All Medicare beneficiaries have the option of getting their health care, including their prescription drug coverage, in one of two ways: through Original Medicare or by enrolling in a Medicare Advantage Plan. People with MS should carefully consider the pros and cons of both options before committing to either one, especially since most cannot switch to a different plan until the following year once enrollment into a plan has occurred.
Original Medicare consists of Part A (hospital coverage) and optional Part B (doctor coverage). To add prescription drug coverage (Part D) to Original Medicare, you would purchase a separate, or "stand alone" prescription drug plan (PDP). If you stay with Original Medicare, you will continue to pay a monthly premium for your Part B benefit, an additional monthly premium for your Part D benefits, and any out-of-pocket costs for your portion of covered services or medications.
Original Medicare gives you the flexibility of choosing doctors, hospitals, neurologists and other specialists, and does not restrict you to the doctors and hospitals in a managed care network. However, there is no limit to your out of pocket medical expenses, and you will always pay 20% of the cost of medical services under Part B making your costs hard to predict. Supplemental plans (called Medigap plans) may be available to beneficiaries who enroll in Original Medicare with prescription drug coverage.
Medicare Advantage Plans are private health plan options approved by Medicare, but run by separate companies. These health plans still remain part of the Medicare program and cover the beneficiaries' hospital and doctors' costs together. Many Medicare Advantage plans include prescription drug coverage as well (MA-PDs). Medicare Advantage Plans may provide you with some additional benefits, such as basic vision, hearing, and/or dental coverage for an additional cost.
There are many different types of Medicare Advantage Programs, although most are health maintenance organizations (HMOs) or preferred provider organizations (PPOs) that limit you to their "in network" doctors and hospitals. Some types of Medicare Advantage plans cover more out-of-network care, but generally have higher out-of-pocket costs. Most Medicare Advantage Plans have limits to what you will pay out of pocket for medical services throughout the year, although these limits do not apply to any prescription drug coverage offered by the plan.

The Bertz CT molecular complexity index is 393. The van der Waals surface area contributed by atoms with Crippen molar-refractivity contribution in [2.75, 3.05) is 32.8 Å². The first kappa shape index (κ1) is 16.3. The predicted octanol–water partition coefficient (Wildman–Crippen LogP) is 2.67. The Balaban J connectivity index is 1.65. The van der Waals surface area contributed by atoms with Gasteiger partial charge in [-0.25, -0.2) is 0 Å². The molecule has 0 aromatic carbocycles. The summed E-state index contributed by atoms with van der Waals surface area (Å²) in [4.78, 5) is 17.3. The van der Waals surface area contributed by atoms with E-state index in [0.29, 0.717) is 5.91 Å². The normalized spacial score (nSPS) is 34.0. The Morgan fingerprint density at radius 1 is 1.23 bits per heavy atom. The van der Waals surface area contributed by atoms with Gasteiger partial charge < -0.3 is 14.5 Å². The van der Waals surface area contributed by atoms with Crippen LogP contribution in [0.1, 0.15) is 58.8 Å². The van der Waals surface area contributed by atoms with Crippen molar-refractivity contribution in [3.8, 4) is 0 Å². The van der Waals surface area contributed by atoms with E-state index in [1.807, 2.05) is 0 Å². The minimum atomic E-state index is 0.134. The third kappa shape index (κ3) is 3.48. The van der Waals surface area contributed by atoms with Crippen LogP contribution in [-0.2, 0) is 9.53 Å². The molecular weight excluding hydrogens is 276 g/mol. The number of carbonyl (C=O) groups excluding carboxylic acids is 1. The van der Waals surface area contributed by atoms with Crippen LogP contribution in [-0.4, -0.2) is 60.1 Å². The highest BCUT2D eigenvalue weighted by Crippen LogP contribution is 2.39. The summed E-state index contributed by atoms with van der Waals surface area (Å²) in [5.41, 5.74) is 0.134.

It is important to be careful before enrolling in a Medicare Advantage Plan to ensure that you are able to access your hospitals, doctors, and, if considering a MA plan that includes prescription drugs, includes convenient pharmacies. Make sure that you are not limiting your coverage by getting into a plan that only has a few appropriate doctors who accept the specific plan.
Example: Joe called looking for advice on Medicare Advantage Plan ‘X'. He said he saw a TV commercial about it and it sounded really good. The questions he should be asking are: What makes this plan right for me? What kind of plan is it? How much will I have to pay for medical services? Are my current doctors in the network? Is there coverage if I need to see a doctor out of the network? Are the pharmacies and hospitals in their network convenient for me? Are all of my medications going to be covered?
Note that all Medicare prescription drug plans, including both stand-alone prescription drug plans and Medicare Advantage Drug Plans, require their members to fill their prescriptions through certain participating local or mail order pharmacies. When you begin comparing plans, the location and convenience of their participating pharmacies should be considered.